Let's say I invent a new golf club with a unique grip and unique bend in the shaft. Both of these structures are claimed as inventions. Most users will try to use the invented golf club in a conventional manner, but doing so will not produce great results. For great results, users must employ a novel knee-squat method. It's a simple method. However, since users' first instinct is to use the golf club conventionally, I argue that the knee-squat method is not obvious.
1. In general, how successful are knee-squat method types of utility claims?
2. If you had $1,000 to spend on protecting all potentially patentable material (grip, shaft, and method) how much of that $1,000 would you spend on the method?
3. Would a copyright on the instructions of the knee-squat-method provide good protection, or would a competitor simply be able to rephrase the method and work around the copyright?
While I'm tempted to say your method probably isn't worth squat... uh...
Okay, here goes for real. Your method can only be directly infringed by your customers. Suing customers is always a bad thing. This reduces value for such method claims. And my distinct bias is that article claims are much better than method claims, just on general principle, so I tend to value method claims low even as a starting point.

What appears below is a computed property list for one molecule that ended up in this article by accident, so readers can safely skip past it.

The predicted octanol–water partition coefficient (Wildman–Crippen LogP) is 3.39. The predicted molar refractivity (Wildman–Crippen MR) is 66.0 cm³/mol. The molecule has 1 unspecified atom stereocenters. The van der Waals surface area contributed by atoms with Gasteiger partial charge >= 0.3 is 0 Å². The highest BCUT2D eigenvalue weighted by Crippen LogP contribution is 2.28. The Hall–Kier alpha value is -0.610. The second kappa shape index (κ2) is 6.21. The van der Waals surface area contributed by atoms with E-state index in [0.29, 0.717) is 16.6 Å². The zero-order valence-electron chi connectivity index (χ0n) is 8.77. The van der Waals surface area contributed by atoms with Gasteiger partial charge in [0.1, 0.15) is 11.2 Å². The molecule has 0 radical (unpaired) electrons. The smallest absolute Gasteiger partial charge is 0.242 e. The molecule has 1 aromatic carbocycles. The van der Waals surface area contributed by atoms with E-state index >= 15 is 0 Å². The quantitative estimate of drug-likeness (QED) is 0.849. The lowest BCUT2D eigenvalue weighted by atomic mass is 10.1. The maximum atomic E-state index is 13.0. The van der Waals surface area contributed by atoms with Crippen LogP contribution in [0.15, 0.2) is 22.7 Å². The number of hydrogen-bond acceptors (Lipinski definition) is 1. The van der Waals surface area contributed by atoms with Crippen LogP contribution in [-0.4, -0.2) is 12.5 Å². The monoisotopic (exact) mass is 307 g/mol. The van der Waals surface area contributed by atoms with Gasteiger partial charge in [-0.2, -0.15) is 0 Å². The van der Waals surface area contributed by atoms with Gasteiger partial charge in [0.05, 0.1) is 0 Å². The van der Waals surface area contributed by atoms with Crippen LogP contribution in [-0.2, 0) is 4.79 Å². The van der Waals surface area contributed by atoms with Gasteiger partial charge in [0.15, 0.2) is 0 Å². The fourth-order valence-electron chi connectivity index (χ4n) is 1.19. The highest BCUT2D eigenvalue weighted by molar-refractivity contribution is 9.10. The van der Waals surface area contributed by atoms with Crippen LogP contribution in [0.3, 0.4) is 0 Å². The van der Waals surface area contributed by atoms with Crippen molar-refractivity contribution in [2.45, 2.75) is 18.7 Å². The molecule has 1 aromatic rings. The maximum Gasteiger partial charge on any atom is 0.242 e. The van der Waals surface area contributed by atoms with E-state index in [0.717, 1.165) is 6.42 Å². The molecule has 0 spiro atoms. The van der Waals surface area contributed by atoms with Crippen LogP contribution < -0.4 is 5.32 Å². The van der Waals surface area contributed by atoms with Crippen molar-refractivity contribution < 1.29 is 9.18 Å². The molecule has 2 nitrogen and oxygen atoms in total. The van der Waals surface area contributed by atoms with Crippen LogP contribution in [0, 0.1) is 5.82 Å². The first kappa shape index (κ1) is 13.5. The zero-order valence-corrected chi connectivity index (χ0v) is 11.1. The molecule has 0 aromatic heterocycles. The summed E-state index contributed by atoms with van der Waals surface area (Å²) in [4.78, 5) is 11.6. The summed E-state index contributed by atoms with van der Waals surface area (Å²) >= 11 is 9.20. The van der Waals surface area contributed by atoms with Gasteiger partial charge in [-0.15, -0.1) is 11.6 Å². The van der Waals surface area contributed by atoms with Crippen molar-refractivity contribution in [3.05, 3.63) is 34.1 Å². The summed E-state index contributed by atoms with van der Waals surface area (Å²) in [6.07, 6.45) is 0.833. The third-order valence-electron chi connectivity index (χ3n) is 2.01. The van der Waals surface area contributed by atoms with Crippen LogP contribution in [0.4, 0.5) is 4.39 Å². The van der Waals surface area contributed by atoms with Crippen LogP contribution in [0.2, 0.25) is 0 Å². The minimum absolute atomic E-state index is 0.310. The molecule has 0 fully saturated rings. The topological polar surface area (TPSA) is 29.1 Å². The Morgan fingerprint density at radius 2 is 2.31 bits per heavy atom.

I can't quite tell based on your description, but if the new grip and shaft are really only useful using your method (that is, if they actually produce crappy results with a normal stance/swing), then if you only ended up with the method claims, you can still use those facts to argue inducement/contribution of infringement of the method on the part of any manufacturer who makes your grip/shaft. I.e., the club sucks for normal use, so the maker knows he's selling to people using your patented method.
So let's say you decide to have written for you a patent app with all 3 aspects claimed (grip/shaft/method of swinging). If I was going to try to parse attorney hours spent by relative value to me of the aspects claimed, I might rest this decision on an assessment of the relative patentability of each aspect. For example, you do a quick search on golf clubs and find that in 1908, Bagger Vance had a very similar grip made up. And in 1933, similar shafts were made to save materials during the depression. Then some whack examiner imagines some benefit that PHOSITA would dream up to combine the two. But hey, the method of swinging is completely unrelated to these, and those claims sail through... ...and are all you're left with.
(And then in court, the defendant finds Tim Conway's "Dorf On Golf" VHS series and the court invalidates your knee squat method as anticipated by Dorf...)